KOCH: Environmental movement must move beyond aesthetics

Dubai is known as one of the world’s most futuristic and sustainable cities. Its green buildings seamlessly integrate gardens and arboretums with modern architecture, all while using sustainable materials and designs. For many, Dubai is an example of what cities around the world could look like if we chose to prioritize sustainability. 

However, there is another side to this story. Dubai is not the 21st-century paradise it has been made out to be. Offense such as human rights violations against migrant workers and freedom of expression limitations show the true nature of the city and its government, according to the Human Rights Watch, an international human rights organization.

This sustainable city was built on a foundation of injustice due to these human rights violations. If only the wealthy and middle-class citizens of Dubai can enjoy and inhabit these green buildings, they aren’t truly sustainable for all people. 

Dubai is a clear example of what happens when aesthetics are prioritized over justice. The climate movement must be intersectional and anti-capitalist if it is to actually make progress. 

Due to the Romantic Era’s influence during the early 1800s, climate activism has been characterized by certain aesthetics. Romantic writers like Henry David Thoreau and William Wordsworth often wrote not just on the beauty of nature, but also the beneficial effects of spending time within it. The era gave way to the first environmentalists, as industrialization ruined many of the environments they wrote of during their lives. 

Within the U.S. specifically, many mourned the loss of our Great Plains, which was considered a defining feature of America’s frontier. Historian Frederick Jackson Turner described how never again would the “gifts of free land offer themselves” to the American people. “The frontier has gone,” he stated in his 1893 book “The Frontier in American History.” 

The first environmentalists were more concerned with preserving the beauty of the landscape and animals rather than how the loss of these areas would affect the wider ecosystem.  

As the environmental movement grew and the deeper effects of industrialization were realized, the movement still relied heavily on aesthetics to gain support. In the 1960s and 1970s, Native Americans were often used as figures of the environmental movements. One glaring example is the “Keep America Beautiful” campaign from the early 1970s, which used a Native American caricature to show the effects of pollution. In one commercial, this man canoes through a garbage-ridden river and gets trash thrown at him. The commercial ends with a zoom-in on a single tear rolling down his cheek.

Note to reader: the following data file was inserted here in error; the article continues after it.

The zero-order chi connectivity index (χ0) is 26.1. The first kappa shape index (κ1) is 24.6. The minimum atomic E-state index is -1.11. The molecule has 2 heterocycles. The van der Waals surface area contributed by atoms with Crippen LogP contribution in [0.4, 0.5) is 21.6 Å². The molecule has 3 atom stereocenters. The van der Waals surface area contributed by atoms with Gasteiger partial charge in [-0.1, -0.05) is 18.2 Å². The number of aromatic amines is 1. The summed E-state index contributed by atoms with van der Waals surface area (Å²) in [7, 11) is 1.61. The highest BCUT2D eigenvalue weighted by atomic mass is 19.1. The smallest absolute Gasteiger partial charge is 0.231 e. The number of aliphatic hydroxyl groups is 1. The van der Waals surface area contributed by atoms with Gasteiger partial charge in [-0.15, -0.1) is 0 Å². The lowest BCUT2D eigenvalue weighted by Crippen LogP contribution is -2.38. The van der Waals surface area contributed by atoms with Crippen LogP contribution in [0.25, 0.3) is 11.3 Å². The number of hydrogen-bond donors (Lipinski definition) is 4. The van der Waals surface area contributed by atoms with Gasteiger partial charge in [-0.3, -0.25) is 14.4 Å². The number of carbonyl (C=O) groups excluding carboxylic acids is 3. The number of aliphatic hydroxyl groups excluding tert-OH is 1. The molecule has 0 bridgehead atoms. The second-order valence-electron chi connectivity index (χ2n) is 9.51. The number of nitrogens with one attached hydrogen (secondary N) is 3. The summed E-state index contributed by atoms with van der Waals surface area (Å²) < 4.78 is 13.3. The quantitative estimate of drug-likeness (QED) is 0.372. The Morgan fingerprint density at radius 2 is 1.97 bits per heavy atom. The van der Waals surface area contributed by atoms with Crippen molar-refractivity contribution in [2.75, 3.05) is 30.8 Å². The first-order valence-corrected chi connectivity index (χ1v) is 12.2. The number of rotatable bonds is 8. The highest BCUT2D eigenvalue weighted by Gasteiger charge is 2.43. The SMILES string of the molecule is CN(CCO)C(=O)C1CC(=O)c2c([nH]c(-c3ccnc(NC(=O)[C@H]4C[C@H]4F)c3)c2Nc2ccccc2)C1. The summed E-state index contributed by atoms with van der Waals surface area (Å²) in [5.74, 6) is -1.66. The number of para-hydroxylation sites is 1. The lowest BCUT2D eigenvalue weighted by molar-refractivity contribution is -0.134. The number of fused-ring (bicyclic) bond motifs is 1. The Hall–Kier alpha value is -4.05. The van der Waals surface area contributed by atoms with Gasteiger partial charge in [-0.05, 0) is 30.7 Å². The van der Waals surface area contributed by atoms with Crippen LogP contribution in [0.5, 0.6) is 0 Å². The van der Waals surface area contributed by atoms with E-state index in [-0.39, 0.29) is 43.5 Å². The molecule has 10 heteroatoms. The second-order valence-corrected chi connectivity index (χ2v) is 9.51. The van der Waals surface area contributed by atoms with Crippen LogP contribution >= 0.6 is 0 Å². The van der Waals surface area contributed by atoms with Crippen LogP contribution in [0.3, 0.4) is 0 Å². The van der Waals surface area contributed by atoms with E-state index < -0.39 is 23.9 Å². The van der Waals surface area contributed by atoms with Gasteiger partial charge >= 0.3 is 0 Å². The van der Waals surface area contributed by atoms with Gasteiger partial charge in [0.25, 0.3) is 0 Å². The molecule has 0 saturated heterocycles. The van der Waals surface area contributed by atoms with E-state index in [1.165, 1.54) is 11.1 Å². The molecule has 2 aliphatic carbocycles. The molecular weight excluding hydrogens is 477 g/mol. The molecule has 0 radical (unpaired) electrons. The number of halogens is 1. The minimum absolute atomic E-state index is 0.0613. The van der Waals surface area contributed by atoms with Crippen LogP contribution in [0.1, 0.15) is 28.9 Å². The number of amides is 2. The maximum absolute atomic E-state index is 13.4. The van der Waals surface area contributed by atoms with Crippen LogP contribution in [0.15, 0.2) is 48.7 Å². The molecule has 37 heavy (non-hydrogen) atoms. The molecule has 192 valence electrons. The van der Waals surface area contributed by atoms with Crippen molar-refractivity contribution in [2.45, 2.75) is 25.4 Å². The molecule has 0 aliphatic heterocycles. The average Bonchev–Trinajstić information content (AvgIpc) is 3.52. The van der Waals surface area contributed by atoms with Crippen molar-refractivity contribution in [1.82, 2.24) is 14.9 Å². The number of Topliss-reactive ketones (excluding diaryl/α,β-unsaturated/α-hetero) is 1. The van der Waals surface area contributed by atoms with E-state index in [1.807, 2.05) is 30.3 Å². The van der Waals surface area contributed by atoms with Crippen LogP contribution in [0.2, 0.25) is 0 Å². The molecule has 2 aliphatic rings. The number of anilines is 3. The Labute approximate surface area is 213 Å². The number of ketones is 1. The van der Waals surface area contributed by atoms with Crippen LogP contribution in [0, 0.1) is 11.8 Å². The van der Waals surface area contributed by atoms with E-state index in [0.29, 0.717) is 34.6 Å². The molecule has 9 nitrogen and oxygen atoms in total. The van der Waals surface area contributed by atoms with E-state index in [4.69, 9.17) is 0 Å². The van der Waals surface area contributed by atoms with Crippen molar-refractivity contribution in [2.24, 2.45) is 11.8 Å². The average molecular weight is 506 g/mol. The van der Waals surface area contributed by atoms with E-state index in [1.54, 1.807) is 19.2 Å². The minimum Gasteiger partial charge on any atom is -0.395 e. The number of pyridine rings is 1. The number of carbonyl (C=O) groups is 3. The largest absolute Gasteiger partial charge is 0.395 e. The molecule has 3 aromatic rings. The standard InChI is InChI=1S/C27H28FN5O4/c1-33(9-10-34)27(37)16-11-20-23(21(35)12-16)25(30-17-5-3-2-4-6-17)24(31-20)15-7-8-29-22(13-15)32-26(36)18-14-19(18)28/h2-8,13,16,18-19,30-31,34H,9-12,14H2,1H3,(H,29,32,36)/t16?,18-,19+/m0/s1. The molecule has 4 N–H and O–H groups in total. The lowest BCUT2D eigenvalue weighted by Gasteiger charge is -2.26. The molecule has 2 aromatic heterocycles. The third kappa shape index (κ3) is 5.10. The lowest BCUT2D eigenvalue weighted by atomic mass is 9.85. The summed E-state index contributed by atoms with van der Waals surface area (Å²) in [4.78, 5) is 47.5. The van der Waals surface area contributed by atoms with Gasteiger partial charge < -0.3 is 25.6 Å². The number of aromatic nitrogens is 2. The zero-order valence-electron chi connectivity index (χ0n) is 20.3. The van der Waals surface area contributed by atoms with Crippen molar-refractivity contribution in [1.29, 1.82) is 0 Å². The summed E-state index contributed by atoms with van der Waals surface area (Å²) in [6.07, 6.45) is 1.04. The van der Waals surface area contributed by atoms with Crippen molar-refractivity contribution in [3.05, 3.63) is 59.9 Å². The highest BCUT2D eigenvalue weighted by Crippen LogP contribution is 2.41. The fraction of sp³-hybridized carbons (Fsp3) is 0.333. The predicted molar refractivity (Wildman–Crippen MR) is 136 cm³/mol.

Native peoples began fighting for their land rights in places like the Pacific Northwest and Alcatraz Island in the 1960s. However, their efforts were not supported by the environmental movement of the time. Instead, they were seen as tokens of a “simpler way of life,” which was often emulated by hippie communities, who flocked to communes and reservations to “return” to a way of life their ancestors never actually practiced.

Focusing solely on aesthetics not only harms the environmental movement but people who are romanticized by the movement. It marginalizes and historicizes Native Americans, assuming they are locked in time. It does not allow for intersectionality between environmental issues and Indigenous struggles.  

In recent history, movements like “Save the Turtles,” or any iteration of “Save the Cute Endangered Animal,” have been extremely popular. However, when searching the phrase “save the turtles,” Google auto-suggests “bracelet” “t-shirt” and “necklace” before “foundation.” 

It seems the only way people can get invested in this aspect of the environmental movement,  is if the animal is considered acceptable by humans. For example, many people hate bees or are at least afraid of them. Somehow, the “Save the Bees” campaign was able to make them marketable. Even popular designers like Tyler the Creator have taken a piece of the bee pie. 

Today, the environmental movement still uses aesthetics like Romanticism and the “ecological Indian” stereotype to further the movement. Cottagecore, an internet aesthetic centered around running away into a cottage in the woods, is a product of modern Romanticism. Native Americans’ religions are appropriated by influencers who claim to be “learning and growing.” Designers can make merch about saving animals without actually contributing to the environmental movement. 

If this is the direction it continues in, the world will end up as one huge Dubai. We will have beautiful green buildings that require constant watering and maintenance, only to be lived in by the wealthy. While Indigenous people around the world fight for their rights, non-Native environmentalists will applaud their “way of life,” but not fight with them. We will all be wearing sustainably made “Save the Humans” t-shirts while the world crumbles around us. 

The climate movement needs to be less marketable and more radical. Using aesthetics to get people to care about the movement is a slippery slope — on one hand, it may allow them to look deeper into climate change and see how it is connected to capitalism. But usually, people stay at the level of aesthetics. By creating central goals and solutions beyond “saving” an animal, environment, or the world, we can combat climate change more effectively. 

This story was written by Jenna Koch. She can be reached at jenna.koch@marquette.edu